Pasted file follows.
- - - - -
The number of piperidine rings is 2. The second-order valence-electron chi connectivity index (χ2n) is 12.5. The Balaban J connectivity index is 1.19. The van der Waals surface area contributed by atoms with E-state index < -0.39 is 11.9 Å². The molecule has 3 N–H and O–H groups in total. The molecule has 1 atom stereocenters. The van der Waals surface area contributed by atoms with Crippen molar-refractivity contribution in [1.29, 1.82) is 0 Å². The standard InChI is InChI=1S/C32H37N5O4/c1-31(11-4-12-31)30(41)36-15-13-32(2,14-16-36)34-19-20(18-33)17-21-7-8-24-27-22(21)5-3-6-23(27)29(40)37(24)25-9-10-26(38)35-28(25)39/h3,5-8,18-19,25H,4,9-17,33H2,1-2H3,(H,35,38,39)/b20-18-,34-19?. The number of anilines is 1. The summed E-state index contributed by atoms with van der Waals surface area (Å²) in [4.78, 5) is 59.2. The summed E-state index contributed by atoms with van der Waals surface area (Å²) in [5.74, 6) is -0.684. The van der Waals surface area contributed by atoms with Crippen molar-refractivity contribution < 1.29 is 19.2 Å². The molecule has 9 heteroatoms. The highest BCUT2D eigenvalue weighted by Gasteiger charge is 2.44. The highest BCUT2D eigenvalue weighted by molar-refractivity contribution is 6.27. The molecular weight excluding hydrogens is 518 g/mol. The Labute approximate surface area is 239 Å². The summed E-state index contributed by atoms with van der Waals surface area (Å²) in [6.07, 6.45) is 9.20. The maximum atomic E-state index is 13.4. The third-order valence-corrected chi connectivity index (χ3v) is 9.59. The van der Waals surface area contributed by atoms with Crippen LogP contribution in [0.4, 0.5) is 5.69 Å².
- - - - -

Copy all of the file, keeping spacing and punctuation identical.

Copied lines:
The number of piperidine rings is 2. The second-order valence-electron chi connectivity index (χ2n) is 12.5. The Balaban J connectivity index is 1.19. The van der Waals surface area contributed by atoms with E-state index < -0.39 is 11.9 Å². The molecule has 3 N–H and O–H groups in total. The molecule has 1 atom stereocenters. The van der Waals surface area contributed by atoms with Crippen molar-refractivity contribution in [1.29, 1.82) is 0 Å². The standard InChI is InChI=1S/C32H37N5O4/c1-31(11-4-12-31)30(41)36-15-13-32(2,14-16-36)34-19-20(18-33)17-21-7-8-24-27-22(21)5-3-6-23(27)29(40)37(24)25-9-10-26(38)35-28(25)39/h3,5-8,18-19,25H,4,9-17,33H2,1-2H3,(H,35,38,39)/b20-18-,34-19?. The number of anilines is 1. The summed E-state index contributed by atoms with van der Waals surface area (Å²) in [4.78, 5) is 59.2. The summed E-state index contributed by atoms with van der Waals surface area (Å²) in [5.74, 6) is -0.684. The van der Waals surface area contributed by atoms with Crippen molar-refractivity contribution < 1.29 is 19.2 Å². The molecule has 9 heteroatoms. The highest BCUT2D eigenvalue weighted by Gasteiger charge is 2.44. The highest BCUT2D eigenvalue weighted by molar-refractivity contribution is 6.27. The molecular weight excluding hydrogens is 518 g/mol. The Labute approximate surface area is 239 Å². The summed E-state index contributed by atoms with van der Waals surface area (Å²) in [6.07, 6.45) is 9.20. The maximum atomic E-state index is 13.4. The third-order valence-corrected chi connectivity index (χ3v) is 9.59. The van der Waals surface area contributed by atoms with Crippen LogP contribution in [0.4, 0.5) is 5.69 Å².